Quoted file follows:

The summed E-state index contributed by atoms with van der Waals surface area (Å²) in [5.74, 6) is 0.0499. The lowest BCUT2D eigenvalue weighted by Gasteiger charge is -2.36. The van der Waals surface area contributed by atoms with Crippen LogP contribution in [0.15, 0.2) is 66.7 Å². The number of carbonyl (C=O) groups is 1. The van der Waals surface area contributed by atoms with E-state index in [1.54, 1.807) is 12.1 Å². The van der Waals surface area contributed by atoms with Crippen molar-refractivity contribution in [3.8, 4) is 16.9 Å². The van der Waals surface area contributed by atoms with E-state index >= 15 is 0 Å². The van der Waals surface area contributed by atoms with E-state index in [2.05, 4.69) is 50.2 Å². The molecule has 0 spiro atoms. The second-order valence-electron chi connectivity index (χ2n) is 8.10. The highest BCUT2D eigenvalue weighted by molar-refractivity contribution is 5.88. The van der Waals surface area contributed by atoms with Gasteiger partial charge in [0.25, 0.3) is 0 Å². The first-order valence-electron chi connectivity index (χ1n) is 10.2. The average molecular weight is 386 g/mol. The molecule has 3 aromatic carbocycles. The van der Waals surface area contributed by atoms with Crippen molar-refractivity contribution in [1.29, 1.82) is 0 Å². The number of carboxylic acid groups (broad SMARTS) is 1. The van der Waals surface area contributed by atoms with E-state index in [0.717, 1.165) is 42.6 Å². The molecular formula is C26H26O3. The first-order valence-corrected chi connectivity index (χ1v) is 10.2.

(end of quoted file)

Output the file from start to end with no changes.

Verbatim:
The summed E-state index contributed by atoms with van der Waals surface area (Å²) in [5.74, 6) is 0.0499. The lowest BCUT2D eigenvalue weighted by Gasteiger charge is -2.36. The van der Waals surface area contributed by atoms with Crippen LogP contribution in [0.15, 0.2) is 66.7 Å². The number of carbonyl (C=O) groups is 1. The van der Waals surface area contributed by atoms with E-state index in [1.54, 1.807) is 12.1 Å². The van der Waals surface area contributed by atoms with Crippen molar-refractivity contribution in [3.8, 4) is 16.9 Å². The van der Waals surface area contributed by atoms with E-state index >= 15 is 0 Å². The van der Waals surface area contributed by atoms with E-state index in [2.05, 4.69) is 50.2 Å². The molecule has 0 spiro atoms. The second-order valence-electron chi connectivity index (χ2n) is 8.10. The highest BCUT2D eigenvalue weighted by molar-refractivity contribution is 5.88. The van der Waals surface area contributed by atoms with Gasteiger partial charge in [0.25, 0.3) is 0 Å². The first-order valence-electron chi connectivity index (χ1n) is 10.2. The average molecular weight is 386 g/mol. The molecule has 3 aromatic carbocycles. The van der Waals surface area contributed by atoms with Crippen molar-refractivity contribution in [1.29, 1.82) is 0 Å². The number of carboxylic acid groups (broad SMARTS) is 1. The van der Waals surface area contributed by atoms with E-state index in [0.717, 1.165) is 42.6 Å². The molecular formula is C26H26O3. The first-order valence-corrected chi connectivity index (χ1v) is 10.2.